UK transportation company Riversimple just revealed their 250 mpg hydrogen-powered car for the masses, called Rasa. Designed by Chris Reitz, who worked on the Fiat 500, the car will be powered by a hydrogen fuel cell and will emit nothing but a small amount of water. In addition to making a vehicle they claim will be the most energy efficient car in the world, with an anxiety-ending 300-mile range, the company is reimagining the automobile industry in another radical way: they won’t be selling their cars. Rather, Riversimple will sell a monthly plan which includes maintenance, insurance, and hydrogen as well as use of the car.
The car holds enough hydrogen for about one week of local travel and refueling takes only three minutes. Riversimple is working with partners to ensure hydrogen refueling stations are in place in the areas where the car will be driven most to further alleviate any range anxiety.
The car seats two passengers and, thanks to electric motors in each wheel, has four-wheel drive. The car’s design also recaptures much of the kinetic energy that is lost when a typical car brakes. In Riversimple’s design, the kinetic energy is collected as electricity, which is sent to super-capacitors at the front of the car. That energy is then used in acceleration. The process reclaims over 50% of the braking energy. The downside to all this efficiency is that the car tops out at 60mph.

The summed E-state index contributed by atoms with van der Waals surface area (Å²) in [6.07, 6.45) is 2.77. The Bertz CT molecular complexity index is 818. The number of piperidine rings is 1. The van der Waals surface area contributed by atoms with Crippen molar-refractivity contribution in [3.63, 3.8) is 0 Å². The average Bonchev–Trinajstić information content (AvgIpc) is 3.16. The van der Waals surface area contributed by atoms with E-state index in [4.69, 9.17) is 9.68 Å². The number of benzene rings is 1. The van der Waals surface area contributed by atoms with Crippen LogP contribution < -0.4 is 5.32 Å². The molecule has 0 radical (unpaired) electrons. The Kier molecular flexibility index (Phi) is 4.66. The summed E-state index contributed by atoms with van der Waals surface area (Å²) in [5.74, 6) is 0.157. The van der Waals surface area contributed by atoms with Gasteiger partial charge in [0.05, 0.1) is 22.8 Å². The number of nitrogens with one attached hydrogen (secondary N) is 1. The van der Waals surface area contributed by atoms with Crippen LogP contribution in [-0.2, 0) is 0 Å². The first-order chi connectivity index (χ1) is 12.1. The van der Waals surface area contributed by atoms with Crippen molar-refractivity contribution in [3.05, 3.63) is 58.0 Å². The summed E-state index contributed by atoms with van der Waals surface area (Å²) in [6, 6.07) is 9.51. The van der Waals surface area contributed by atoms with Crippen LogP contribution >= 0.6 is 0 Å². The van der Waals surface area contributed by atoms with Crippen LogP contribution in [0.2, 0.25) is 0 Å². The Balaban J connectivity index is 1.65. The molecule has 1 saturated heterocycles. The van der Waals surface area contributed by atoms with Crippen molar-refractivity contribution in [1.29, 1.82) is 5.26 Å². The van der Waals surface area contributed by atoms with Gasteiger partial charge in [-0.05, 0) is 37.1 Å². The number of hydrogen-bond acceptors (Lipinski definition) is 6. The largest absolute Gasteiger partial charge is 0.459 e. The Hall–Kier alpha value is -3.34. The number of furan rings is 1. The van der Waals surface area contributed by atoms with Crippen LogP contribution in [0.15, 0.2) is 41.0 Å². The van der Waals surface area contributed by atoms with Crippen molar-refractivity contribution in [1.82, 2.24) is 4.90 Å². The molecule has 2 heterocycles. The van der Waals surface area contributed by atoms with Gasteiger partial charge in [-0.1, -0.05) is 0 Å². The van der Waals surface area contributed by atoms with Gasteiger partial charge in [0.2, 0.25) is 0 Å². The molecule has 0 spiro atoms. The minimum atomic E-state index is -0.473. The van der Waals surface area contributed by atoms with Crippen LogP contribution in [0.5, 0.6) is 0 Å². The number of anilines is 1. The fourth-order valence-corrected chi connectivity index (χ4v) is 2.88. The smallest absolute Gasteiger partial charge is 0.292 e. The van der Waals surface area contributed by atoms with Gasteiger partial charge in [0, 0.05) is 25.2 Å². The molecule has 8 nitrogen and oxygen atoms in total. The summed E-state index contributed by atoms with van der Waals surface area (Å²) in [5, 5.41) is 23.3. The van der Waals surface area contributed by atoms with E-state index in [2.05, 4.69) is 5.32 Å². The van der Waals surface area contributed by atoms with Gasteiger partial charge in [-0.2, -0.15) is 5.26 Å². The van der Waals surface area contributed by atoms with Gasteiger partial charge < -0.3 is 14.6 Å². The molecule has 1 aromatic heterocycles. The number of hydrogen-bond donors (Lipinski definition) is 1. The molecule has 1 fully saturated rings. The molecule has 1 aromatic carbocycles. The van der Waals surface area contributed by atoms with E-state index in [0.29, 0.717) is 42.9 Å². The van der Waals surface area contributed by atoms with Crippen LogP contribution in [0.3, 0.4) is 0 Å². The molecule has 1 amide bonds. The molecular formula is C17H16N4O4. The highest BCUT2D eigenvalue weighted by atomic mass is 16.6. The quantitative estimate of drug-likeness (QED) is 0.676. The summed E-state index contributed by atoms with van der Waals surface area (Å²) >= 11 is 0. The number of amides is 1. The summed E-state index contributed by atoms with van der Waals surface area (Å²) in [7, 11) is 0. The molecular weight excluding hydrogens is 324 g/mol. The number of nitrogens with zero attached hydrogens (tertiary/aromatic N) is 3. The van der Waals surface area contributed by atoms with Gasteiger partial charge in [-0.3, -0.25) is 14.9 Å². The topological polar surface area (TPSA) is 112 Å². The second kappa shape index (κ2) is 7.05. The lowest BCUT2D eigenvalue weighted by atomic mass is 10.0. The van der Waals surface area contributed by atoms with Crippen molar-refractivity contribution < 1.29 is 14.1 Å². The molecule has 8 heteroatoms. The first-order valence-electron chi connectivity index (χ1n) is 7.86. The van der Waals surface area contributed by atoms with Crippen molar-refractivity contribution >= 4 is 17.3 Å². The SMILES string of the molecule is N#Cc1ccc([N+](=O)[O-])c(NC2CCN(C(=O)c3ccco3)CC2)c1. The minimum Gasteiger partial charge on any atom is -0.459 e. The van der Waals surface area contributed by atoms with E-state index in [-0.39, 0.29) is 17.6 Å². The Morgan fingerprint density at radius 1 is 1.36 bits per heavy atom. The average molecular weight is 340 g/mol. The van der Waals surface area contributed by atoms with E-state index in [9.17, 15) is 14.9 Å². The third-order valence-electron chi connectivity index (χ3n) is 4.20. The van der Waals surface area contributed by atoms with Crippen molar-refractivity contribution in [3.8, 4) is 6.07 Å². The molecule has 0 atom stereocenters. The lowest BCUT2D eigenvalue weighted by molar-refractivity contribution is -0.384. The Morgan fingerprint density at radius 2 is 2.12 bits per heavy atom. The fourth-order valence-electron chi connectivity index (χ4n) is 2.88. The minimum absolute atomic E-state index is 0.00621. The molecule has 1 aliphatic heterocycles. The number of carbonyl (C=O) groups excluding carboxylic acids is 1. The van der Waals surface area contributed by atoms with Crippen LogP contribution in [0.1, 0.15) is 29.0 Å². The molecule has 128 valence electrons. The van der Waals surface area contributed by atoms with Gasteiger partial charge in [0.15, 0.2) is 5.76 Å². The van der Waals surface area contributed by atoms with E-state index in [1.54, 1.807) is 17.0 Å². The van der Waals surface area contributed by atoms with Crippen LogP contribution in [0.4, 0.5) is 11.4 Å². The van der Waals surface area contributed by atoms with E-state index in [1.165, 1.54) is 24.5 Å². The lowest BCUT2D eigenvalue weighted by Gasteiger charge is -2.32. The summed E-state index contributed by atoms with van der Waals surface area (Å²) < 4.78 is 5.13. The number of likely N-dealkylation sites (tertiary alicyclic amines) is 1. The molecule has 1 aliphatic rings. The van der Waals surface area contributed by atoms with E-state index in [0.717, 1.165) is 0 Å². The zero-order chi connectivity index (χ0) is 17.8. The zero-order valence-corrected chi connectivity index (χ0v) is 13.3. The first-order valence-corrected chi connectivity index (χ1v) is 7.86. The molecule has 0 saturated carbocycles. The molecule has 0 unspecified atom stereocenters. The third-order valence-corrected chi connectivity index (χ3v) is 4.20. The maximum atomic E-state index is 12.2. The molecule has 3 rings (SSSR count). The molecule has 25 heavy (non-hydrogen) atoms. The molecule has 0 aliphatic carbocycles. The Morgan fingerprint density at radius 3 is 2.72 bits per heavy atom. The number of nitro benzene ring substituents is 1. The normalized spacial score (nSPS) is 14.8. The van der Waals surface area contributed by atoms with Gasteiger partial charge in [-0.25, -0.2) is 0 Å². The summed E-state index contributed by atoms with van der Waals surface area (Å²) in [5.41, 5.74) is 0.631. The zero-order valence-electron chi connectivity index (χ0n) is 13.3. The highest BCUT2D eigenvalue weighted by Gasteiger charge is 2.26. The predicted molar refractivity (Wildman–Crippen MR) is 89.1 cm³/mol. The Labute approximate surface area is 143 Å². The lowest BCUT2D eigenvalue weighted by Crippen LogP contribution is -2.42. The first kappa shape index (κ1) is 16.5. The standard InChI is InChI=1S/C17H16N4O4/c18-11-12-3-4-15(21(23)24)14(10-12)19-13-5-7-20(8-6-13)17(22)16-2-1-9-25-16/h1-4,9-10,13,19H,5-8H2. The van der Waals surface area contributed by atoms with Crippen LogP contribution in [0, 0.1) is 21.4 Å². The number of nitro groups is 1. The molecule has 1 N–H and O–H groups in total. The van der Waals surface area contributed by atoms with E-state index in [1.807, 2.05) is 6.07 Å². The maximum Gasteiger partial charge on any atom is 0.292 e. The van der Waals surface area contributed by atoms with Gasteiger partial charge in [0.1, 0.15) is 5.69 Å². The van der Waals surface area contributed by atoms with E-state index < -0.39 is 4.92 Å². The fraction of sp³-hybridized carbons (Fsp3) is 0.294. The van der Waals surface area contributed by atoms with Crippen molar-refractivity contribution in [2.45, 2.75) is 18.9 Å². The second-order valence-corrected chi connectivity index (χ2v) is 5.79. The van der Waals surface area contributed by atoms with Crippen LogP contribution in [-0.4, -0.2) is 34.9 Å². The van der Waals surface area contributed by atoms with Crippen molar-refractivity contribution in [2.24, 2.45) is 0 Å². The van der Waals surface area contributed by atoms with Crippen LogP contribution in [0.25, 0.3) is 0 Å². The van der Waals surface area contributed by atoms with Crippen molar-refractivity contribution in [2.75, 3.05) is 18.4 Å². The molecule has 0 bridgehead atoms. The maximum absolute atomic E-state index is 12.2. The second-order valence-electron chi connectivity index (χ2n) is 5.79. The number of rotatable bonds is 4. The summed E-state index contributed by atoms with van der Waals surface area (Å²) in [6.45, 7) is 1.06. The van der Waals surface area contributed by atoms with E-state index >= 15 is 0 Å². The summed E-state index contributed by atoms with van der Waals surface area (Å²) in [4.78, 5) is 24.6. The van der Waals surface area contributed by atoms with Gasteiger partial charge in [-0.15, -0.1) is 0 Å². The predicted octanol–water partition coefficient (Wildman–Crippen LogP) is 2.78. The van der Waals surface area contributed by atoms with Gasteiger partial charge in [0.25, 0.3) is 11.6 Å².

After the full design is divulged, 20 cars will be delivered to selected beta testers, and Riversimple aims to bring the car to the wider market in 2018. The vehicle’s special monthly payment plan includes maintenance, insurance, and hydrogen as well as use of the car. Their goal is for the plan to be as affordable as the current costs of a gas-burning car. They believe that this model will encourage them and other car companies to pursue sustainable, smart business policies that place more of an emphasis on the environment. They also aim to be upfront about their business policies, promising that they won’t hide clauses in small print on their contracts that work against users, and have been open about their technology as well.
Riversimple’s goal is “to pursue…the elimination of the environmental impact of personal transport.” Those interested are encouraged to sign up for updates and provide their zip code so the company can gage interest to help drive the locations for their hydrogen stations.
Images via Riversimple